I’m taking Keith Devlin’s course “Introduction to Mathematical Thinking” on Coursera for the next seven weeks. We’ve started with some thoughts and readings on set theory and logic.
And the first big thing in set theory is the way the stuff is written.
We invented shorthand to help us write stuff.
You may be old enough to remember Gregg shorthand. They discontinued the class the same year I intended to take it in high school. But I remember seeing it and really wanting to learn it.
The idea behind shorthand, both Gregg and any other, is that you have agreed upon symbols allow you to write things quickly, or more concisely.
Logic and set theory both use shorthand to do this. And in fact, you’re not a stranger to it either!
We live in an age of texting shorthand.
FYI and CC have been around for a long time. But LOL is relatively new. So is IMHO.
And every now and then I come across a brand-new one that completely throws me.
Logic and set theory shorthand works the same way. Consider the statement:
For every number that’s a positive number, we know that that number is bigger than the number -13.
That’s a math mouthful!
So instead we have invented some shorthand to make that easier.
We use variables like pronouns.
The first shorthand we use is variables. If the number were a guy, we would say,
If some number is positive, he’s bigger than the number -13.
Unfortunately numbers aren’t people. So instead of using he and she, we use x and y. So we say,
For every positive number x, we know that x is bigger than the number -13.
Then we get freaky!
Because math and set theory have been around a really long time, we have symbols that are easy to write with pencil and paper. But not so easy to write with typing!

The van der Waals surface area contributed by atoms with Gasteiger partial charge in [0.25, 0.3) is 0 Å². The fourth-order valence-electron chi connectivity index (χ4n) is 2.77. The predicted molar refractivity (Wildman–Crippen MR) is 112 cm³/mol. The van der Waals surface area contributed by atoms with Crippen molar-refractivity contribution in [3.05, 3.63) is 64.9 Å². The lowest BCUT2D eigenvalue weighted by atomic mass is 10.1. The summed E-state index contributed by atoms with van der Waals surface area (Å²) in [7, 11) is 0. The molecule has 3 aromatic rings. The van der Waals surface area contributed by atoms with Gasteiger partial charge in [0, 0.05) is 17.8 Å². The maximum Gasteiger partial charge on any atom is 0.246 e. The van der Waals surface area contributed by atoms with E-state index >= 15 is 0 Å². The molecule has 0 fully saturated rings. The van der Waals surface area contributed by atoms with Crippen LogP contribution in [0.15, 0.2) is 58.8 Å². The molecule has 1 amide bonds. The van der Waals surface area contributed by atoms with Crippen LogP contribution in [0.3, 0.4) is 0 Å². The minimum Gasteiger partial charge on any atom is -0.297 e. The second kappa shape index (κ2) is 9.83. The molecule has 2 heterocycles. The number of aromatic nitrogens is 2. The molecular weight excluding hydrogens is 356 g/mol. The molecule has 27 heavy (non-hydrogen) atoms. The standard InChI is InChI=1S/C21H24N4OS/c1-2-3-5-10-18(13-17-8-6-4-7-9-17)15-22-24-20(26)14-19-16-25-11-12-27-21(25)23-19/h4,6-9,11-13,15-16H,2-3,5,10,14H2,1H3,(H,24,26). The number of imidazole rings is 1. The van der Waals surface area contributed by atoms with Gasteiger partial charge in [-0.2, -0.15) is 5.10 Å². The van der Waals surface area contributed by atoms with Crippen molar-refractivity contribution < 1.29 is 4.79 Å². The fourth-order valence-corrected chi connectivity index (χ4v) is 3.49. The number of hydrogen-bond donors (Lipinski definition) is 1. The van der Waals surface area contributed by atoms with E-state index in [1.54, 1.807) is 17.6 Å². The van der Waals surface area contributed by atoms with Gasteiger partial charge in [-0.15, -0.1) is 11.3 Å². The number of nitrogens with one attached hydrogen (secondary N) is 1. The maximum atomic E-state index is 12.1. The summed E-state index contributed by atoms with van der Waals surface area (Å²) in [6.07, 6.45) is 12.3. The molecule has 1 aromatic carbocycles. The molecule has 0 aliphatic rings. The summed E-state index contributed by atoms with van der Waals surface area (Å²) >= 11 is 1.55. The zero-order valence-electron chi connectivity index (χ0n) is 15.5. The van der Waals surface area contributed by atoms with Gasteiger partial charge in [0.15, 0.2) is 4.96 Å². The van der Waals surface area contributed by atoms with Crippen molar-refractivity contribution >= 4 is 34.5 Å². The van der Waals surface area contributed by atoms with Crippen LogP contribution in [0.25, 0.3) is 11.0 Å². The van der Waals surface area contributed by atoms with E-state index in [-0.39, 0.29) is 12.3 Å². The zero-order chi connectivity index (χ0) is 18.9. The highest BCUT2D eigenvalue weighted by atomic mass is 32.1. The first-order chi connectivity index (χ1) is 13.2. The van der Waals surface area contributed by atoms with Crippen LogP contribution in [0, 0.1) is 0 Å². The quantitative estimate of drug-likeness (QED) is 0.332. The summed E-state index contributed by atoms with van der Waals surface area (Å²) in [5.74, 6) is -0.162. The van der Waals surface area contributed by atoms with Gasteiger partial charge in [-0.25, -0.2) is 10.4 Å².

Let’s start with one of my fav’s: .
That upside down A stands for “for all” or “for every.” If we were to invent that notation now, we would probably use FA or something easy to text.
But we didn’t, so we’re stuck with it.
Here’s how we would use it in our example:
x such that x is a positive number, then x is bigger than -13.
You can also use it like this:
x such that x is a dish, you will wash x before you go to bed.
How about some more…
means “there exists” and can be used like this:
a dish in the sink, so you’re not going to bed yet.
means “therefore” or “thus” or “because of that, this will happen…” Here’s a way to use it:
a dish in the sink, you’re not going to bed yet.
means “and” – to be used like this:
a dish a glass in the sink, you’re not going to bed and you just might lose your phone privileges tomorrow.
Math isn’t a new language – it’s a shorthand of normal language.
And it isn’t really hard. Give this sentence a shot. I’ll be you can figure out what the symbols mean!
a dish a glass that isn’t washed you’re getting into serious trouble!
You might also like:
- The Math of Weight Watchers Points Plus
- 7 Ways to Wrangle a Word Problem
- Numeracy Compared to Literacy
- HELP – Logic Puzzle Announcing The Homeschool Blog Awards
This post may contain affiliate links. When you use them, you support us so we can continue to provide free content!